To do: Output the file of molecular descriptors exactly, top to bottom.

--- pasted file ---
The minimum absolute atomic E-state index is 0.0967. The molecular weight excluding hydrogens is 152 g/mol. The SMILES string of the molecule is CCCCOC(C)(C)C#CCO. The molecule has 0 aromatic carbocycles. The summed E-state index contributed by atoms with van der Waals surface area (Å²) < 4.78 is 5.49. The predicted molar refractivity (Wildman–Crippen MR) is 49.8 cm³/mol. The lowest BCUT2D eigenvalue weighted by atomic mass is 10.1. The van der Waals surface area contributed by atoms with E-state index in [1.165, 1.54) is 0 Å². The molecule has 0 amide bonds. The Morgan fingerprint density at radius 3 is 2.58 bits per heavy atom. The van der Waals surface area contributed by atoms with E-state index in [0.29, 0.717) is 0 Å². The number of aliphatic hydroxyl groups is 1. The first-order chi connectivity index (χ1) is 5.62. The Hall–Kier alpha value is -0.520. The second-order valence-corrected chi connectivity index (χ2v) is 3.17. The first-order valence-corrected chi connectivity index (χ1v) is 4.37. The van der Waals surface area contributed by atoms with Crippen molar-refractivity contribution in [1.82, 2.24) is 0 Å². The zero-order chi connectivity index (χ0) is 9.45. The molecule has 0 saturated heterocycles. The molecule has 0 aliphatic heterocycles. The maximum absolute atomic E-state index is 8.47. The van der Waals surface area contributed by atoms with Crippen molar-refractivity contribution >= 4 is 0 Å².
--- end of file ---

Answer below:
The minimum absolute atomic E-state index is 0.0967. The molecular weight excluding hydrogens is 152 g/mol. The SMILES string of the molecule is CCCCOC(C)(C)C#CCO. The molecule has 0 aromatic carbocycles. The summed E-state index contributed by atoms with van der Waals surface area (Å²) < 4.78 is 5.49. The predicted molar refractivity (Wildman–Crippen MR) is 49.8 cm³/mol. The lowest BCUT2D eigenvalue weighted by atomic mass is 10.1. The van der Waals surface area contributed by atoms with E-state index in [1.165, 1.54) is 0 Å². The molecule has 0 amide bonds. The Morgan fingerprint density at radius 3 is 2.58 bits per heavy atom. The van der Waals surface area contributed by atoms with E-state index in [0.29, 0.717) is 0 Å². The number of aliphatic hydroxyl groups is 1. The first-order chi connectivity index (χ1) is 5.62. The Hall–Kier alpha value is -0.520. The second-order valence-corrected chi connectivity index (χ2v) is 3.17. The first-order valence-corrected chi connectivity index (χ1v) is 4.37. The van der Waals surface area contributed by atoms with Crippen molar-refractivity contribution in [1.82, 2.24) is 0 Å². The zero-order chi connectivity index (χ0) is 9.45. The molecule has 0 saturated heterocycles. The molecule has 0 aliphatic heterocycles. The maximum absolute atomic E-state index is 8.47. The van der Waals surface area contributed by atoms with Crippen molar-refractivity contribution >= 4 is 0 Å².